A Grandfather’s Job Inspired William Wood Watches

As a teenager in the English town of Hexham, about 300 miles northwest of London, Jonny Garrett aspired to a way of life that probably seemed like sheer fantasy at the time.

“I’ve always known that I didn’t want to be in a corporate office building, having to potentially put a suit and tie on, having to commute into an office,” Mr. Garrett, 30, said in a phone interview from Cape Town (where, he said, he was barefoot and wearing a polo shirt and swimming trunks). “I always wanted to have a remote, digital nomad kind of lifestyle. The funny thing is — it’s just so weird — that the universe has sort of almost caught up with what I’ve been thinking about for the last 15 years of my life.”

Mr. Garrett achieved his goal with William Wood Watches, a line of quartz and automatic timepieces he introduced in 2017 and sells online. The brand has no headquarters; he is its sole full-time employee.

When he started the company, Mr. Garrett was working at Lloyds Banking Group in London, helping handle the accounts of blue-chip construction companies (and, yes, wearing a suit and tie). But then the brand began to grow: Sales between August 2020 and August 2021 were about 1 million pounds ($1.36 million), he said. So he left Lloyds in September and has been working remotely, in countries like Mexico and South Africa, from the hotels, hostels and rental accommodations where he stays.

The brand’s watches are assembled in Switzerland, mainland China and Hong Kong.

He hires freelancers for tasks like watch design, marketing and social media — and those colleagues work in cities like London, Newcastle, Cairo and Mumbai. “When the founder has a strong passion for travel, and can prove that you can run a significant business from anywhere in the world, why can’t the people that work with you” live almost anywhere, he said.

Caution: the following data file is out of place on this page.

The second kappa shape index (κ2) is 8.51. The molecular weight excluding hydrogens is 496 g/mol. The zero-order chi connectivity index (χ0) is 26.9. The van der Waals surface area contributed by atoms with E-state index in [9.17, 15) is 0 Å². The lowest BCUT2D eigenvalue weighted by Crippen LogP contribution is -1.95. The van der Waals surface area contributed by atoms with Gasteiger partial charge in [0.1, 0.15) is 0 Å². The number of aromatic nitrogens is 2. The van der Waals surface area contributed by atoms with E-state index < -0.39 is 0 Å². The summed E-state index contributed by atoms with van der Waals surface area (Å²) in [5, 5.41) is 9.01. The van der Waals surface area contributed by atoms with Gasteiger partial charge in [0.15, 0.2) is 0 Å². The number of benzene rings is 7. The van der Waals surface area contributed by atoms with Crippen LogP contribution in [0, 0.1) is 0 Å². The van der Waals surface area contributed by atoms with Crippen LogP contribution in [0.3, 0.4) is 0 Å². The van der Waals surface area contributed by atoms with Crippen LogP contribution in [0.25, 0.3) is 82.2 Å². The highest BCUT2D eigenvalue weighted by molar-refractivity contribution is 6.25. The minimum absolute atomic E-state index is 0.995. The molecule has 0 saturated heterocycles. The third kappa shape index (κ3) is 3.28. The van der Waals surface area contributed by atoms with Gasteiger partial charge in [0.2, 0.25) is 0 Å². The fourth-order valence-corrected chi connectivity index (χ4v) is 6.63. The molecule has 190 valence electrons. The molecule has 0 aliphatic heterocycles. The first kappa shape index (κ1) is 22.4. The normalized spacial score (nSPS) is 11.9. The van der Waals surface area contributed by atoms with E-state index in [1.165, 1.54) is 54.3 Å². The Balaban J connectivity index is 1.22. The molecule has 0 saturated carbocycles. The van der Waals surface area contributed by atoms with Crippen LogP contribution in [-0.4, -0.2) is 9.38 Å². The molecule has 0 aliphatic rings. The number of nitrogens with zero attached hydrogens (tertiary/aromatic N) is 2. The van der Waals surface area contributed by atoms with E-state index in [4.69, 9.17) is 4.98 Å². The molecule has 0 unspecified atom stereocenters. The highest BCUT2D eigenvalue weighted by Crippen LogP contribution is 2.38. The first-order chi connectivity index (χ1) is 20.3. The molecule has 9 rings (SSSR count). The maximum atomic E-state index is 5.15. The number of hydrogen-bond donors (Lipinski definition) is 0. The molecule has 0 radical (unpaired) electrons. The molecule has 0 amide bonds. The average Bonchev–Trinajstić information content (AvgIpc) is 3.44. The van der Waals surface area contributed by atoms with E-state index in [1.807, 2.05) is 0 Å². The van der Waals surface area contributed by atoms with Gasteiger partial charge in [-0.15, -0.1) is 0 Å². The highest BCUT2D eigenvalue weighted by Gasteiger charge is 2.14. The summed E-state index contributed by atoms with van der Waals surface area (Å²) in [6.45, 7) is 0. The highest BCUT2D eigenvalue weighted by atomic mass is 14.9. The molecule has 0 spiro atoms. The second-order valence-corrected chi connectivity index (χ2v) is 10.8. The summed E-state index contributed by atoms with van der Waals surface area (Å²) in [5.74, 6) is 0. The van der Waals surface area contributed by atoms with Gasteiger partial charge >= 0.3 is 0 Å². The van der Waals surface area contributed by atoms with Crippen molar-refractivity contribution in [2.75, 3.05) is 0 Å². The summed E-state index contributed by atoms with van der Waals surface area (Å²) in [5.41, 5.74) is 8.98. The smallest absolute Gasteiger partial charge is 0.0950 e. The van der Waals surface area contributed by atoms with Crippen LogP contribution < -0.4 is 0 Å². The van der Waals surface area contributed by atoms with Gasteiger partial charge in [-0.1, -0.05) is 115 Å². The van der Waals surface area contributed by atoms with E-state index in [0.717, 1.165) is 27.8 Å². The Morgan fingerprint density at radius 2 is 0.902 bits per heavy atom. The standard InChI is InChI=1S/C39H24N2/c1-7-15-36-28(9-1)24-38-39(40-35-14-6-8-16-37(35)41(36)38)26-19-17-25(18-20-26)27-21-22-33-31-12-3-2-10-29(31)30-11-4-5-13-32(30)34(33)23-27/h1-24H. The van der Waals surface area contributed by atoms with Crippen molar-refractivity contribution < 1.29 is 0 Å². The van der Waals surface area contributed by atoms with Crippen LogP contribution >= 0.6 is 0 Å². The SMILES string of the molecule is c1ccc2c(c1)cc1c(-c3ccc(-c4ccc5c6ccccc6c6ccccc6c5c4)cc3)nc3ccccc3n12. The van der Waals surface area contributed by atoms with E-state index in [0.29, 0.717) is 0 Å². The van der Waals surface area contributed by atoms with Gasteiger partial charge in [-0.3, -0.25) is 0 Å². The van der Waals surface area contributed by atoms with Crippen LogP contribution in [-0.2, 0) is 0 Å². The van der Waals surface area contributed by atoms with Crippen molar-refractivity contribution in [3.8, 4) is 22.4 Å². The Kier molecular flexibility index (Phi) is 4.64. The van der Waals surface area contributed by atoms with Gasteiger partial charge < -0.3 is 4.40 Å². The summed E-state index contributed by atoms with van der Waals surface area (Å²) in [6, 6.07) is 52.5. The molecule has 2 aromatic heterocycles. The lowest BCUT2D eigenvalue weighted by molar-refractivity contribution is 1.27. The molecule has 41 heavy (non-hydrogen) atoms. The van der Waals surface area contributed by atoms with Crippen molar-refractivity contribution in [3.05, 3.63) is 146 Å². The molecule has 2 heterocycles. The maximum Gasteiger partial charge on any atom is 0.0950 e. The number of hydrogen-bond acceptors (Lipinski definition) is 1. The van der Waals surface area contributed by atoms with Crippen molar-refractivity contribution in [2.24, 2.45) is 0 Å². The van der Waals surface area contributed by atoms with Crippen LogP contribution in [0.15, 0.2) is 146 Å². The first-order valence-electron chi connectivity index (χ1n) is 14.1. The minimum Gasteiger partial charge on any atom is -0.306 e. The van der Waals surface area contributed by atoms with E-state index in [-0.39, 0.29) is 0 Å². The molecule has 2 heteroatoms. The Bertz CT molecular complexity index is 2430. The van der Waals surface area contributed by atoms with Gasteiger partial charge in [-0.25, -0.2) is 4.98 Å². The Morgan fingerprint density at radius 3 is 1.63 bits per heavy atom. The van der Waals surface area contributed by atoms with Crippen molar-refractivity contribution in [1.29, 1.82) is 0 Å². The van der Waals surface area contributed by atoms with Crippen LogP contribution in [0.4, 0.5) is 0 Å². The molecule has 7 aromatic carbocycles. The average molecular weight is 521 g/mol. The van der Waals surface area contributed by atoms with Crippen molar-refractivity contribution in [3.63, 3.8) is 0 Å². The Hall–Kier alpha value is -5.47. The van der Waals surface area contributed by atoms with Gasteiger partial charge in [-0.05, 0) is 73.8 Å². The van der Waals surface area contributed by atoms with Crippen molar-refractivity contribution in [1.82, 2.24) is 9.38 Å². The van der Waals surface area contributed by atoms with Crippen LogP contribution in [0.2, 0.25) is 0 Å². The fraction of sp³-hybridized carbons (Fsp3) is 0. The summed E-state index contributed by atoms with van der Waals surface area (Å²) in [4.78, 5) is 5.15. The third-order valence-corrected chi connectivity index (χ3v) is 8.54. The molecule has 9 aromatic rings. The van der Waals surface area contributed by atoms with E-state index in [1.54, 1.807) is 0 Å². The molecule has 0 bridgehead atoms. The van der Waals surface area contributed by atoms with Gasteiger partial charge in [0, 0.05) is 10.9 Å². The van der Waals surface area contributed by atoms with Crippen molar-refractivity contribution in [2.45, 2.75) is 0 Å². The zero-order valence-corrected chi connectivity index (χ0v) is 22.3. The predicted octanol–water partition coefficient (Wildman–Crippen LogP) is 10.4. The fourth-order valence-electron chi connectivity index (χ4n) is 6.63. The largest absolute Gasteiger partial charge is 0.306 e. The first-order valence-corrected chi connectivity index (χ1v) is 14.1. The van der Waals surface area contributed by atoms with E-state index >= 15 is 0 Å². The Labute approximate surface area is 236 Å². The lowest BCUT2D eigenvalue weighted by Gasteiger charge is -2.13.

William Wood Watches is named after Mr. Garrett’s maternal grandfather, a firefighter who died in 2009 after working at what now is known as the Tyne and Wear Fire and Rescue Service, in a county about an hour’s drive east from where Mr. Garrett grew up.

As a result, its theme is firefighting: from the logo, an image of the brass Merryweather helmet that British firefighters wore from the late 1800s until the late 1930s, to the shade of fire engine red used on many of its items. The line ranges in price from 395 pounds ($535) for a streamlined 41-millimeter stainless steel quartz watch in the Chivalrous collection to £2,495 for a sporty Triumph collection chronograph with a glass-encased back that reads, “In case of fire break glass.”

Some parts are made from vintage gear, including brass from 1920s-era helmets, sourced from antiques dealers, that is turned into watch crowns. “I’d rather people be able to enjoy real, upcycled firefighting history on a wristwatch all around the world, than one of these helmets just collecting dust in a potential museum,” Mr. Garrett said.

There are accessories too, like travel watch rolls in bright red leather and straps made from retired rubber fire hoses. One percent of the brand’s sales is donated to fire-related charities; it donated more than £40,000 during its last fiscal year, which ended last month, according to Mr. Garrett.